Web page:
Putting the Wild in Whitewater

Rafting West Virginia's Most Furious Rivers with the Region’s First Outfitters
  |  Gorp.com
West Virginia whitewater rafting new river gauley river
Oh My Gauley!: A blow-by-blow rage through a Class V (courtesy, Wildwater)
Just the Facts
CLICK HERE for essential info on rafting West Virginia’s New and Gauley rivers, as well as the lowdown on other activities within the region that don’t involve getting drenched.

The end of our day on a rubber raft is fast approaching, and West Virginia’s famed Gauley River is pulling us toward Sweet’s Falls. Don’t be fooled: This 14-foot drop over a sandstone cliff in the center of the river is timid only in name. Before John Sweet became the first person to successfully kayak the Class V rapid back in 1968, it was known as The Devil’s Backbone, but it’s ominous and frightening whatever they call it. Worse still, it’s immediately followed by Postage Stamp Rock—so named because if you let it, the current will buckle your raft against the rock the way a postage stamp clings to the northwest corner of an envelope. You? You end up in the frothing drink.

At this point in the river is West Virginia’s equivalent of a paddler’s coliseum: a massive gathering of scruffy-haired river guides and crews of weekend rafters standing on Postage Stamp and other rocky outcroppings on either side of Sweet’s Falls, reveling in the spectacle of raft after raft running the churning cauldron. Successful navigation is met with a smattering of applause. Failure—particularly one involving overturned rafts—triggers a cacophony of encouragement from an audience that could’ve shared the same fate.

Our crew of six paddlers and two guides is determined to elicit the crowd’s verbal thumbs-up, a confidence based on several factors: We’d already cleared the four other Class Vs and countless Class IVs that clutter the 12-mile section of the Upper Gauley, a furious gauntlet with major rapids whose names—Insignificant, Pillow Rock, Lost Paddle, Iron Ring—give few clues to the fearful, and potentially fatal, encounters that await. We were in good hands—our lead guide Rob Dobson had paddled the Gauley so often he could probably run Sweet’s with duct tape over his eyes. And we are the lead raft in an eight-boat-and-two-kayak flotilla belonging to Wildwater, the region’s oldest rafting company.

As we head toward the rapid, Rob quickly gives us our paddling instructions. “When we get over, drop to the center,” he says with the calm confidence of a five-star general leading his troops into battle, tempered with the ribald camaraderie of an older sibling. “And when we hit, everyone needs to pop up and back-paddle as hard as they can.”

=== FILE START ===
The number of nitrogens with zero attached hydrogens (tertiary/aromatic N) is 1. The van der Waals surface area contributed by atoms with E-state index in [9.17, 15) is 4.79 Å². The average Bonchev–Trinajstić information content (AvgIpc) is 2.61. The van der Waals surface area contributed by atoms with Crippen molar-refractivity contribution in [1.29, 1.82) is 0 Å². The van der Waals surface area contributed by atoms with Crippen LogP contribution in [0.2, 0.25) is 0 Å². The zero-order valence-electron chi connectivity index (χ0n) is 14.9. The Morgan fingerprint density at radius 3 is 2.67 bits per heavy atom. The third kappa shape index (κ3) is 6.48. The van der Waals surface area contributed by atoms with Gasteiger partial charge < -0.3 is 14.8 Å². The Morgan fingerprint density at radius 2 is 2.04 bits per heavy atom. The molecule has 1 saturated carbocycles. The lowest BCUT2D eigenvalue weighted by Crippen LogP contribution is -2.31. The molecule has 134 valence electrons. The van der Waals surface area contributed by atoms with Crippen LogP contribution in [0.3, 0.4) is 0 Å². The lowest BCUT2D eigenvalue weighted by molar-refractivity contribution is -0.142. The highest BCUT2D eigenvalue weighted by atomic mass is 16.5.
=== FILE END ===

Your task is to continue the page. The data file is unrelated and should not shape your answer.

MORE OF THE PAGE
We nod in unison, understanding the concept (dropping down lowers the raft’s center of gravity, back-paddling will keep us clear of Postage Stamp). The river picks up speed and the water shifts into a tight stream of clear, fast-moving ribbons that propels us toward the 14-foot drop. We drop down into the center of the raft as instructed, the boat clears the ledge, and we go weightless. In that instance, it becomes clear that our confidence has more to do with bravado than inherent skill. We know we have to get up to back-paddle as soon as we hit water again—we know this, but the impact jars us and we can’t get our act together. Former synchronicity dissolves into a chaotic mess of limbs and oars as we scramble to respond to Rob’s instructions. Instead, we barrel, broadside, into Postage Stamp Rock.

“High side right! High side right!” Rob bellows, meaning everyone should start climbing onto the right side of the raft, which at this point is the only way to avoid getting sucked into the river. A mountain of bodies clings to the right edge as the raft mounts the rock’s vertical surface, turning the once-flat floor into a precipitous rubber wall.

Moments later, after Rob’s “high side right” command has done its trick and the self-bailing boat has done its job, after reconfiguring our positions on the raft and navigating around Postage Stamp, after wiggling through the remaining obstacles and entering the downstream eddy, we are worn, weary, and wet. One of our crew is bleeding from slamming his head into the handle of his oar, breaking his sunglasses and cutting the bridge of his nose. The crowds on either side of the river cackle and holler with near-ravenous zeal. And if the day could’ve been longer, if Rob could’ve been convinced, we were all ready to do it over again.

Nathan Borchelt is the lead editor for Away.com

Published: 20 Apr 2004 | Last Updated: 14 Sep 2010
Details mentioned in this article were accurate at the time of publication


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